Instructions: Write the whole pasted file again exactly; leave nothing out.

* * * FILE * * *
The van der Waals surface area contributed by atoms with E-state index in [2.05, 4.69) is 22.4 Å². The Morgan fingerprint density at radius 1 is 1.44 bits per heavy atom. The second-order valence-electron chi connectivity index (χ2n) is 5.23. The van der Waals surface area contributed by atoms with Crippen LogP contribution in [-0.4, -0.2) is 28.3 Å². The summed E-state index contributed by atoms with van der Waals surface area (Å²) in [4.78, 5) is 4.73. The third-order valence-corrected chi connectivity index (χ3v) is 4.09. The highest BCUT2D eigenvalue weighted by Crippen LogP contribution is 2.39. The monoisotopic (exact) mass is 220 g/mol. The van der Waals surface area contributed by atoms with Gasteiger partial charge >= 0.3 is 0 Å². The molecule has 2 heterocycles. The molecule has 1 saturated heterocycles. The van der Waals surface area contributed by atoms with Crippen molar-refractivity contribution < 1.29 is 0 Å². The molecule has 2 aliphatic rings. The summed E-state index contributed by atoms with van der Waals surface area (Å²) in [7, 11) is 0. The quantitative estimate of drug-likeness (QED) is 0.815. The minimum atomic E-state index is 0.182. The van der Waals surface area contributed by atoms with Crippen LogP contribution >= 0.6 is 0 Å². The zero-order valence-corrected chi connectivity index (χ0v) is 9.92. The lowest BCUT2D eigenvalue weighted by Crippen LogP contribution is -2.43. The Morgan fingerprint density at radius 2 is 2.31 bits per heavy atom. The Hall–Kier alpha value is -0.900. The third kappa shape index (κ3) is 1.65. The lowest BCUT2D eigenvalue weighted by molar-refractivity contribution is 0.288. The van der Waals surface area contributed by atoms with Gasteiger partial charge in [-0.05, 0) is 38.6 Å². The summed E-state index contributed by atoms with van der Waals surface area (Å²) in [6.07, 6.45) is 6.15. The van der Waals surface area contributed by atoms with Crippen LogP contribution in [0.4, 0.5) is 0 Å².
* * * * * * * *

The van der Waals surface area contributed by atoms with E-state index in [2.05, 4.69) is 22.4 Å². The Morgan fingerprint density at radius 1 is 1.44 bits per heavy atom. The second-order valence-electron chi connectivity index (χ2n) is 5.23. The van der Waals surface area contributed by atoms with Crippen LogP contribution in [-0.4, -0.2) is 28.3 Å². The summed E-state index contributed by atoms with van der Waals surface area (Å²) in [4.78, 5) is 4.73. The third-order valence-corrected chi connectivity index (χ3v) is 4.09. The highest BCUT2D eigenvalue weighted by Crippen LogP contribution is 2.39. The monoisotopic (exact) mass is 220 g/mol. The van der Waals surface area contributed by atoms with Gasteiger partial charge >= 0.3 is 0 Å². The molecule has 2 heterocycles. The molecule has 1 saturated heterocycles. The van der Waals surface area contributed by atoms with Crippen molar-refractivity contribution < 1.29 is 0 Å². The molecule has 2 aliphatic rings. The summed E-state index contributed by atoms with van der Waals surface area (Å²) in [7, 11) is 0. The quantitative estimate of drug-likeness (QED) is 0.815. The minimum atomic E-state index is 0.182. The van der Waals surface area contributed by atoms with Crippen LogP contribution >= 0.6 is 0 Å². The zero-order valence-corrected chi connectivity index (χ0v) is 9.92. The lowest BCUT2D eigenvalue weighted by Crippen LogP contribution is -2.43. The Morgan fingerprint density at radius 2 is 2.31 bits per heavy atom. The Hall–Kier alpha value is -0.900. The third kappa shape index (κ3) is 1.65. The lowest BCUT2D eigenvalue weighted by molar-refractivity contribution is 0.288. The van der Waals surface area contributed by atoms with Gasteiger partial charge in [-0.05, 0) is 38.6 Å². The summed E-state index contributed by atoms with van der Waals surface area (Å²) in [6.07, 6.45) is 6.15. The van der Waals surface area contributed by atoms with Crippen LogP contribution in [0.4, 0.5) is 0 Å².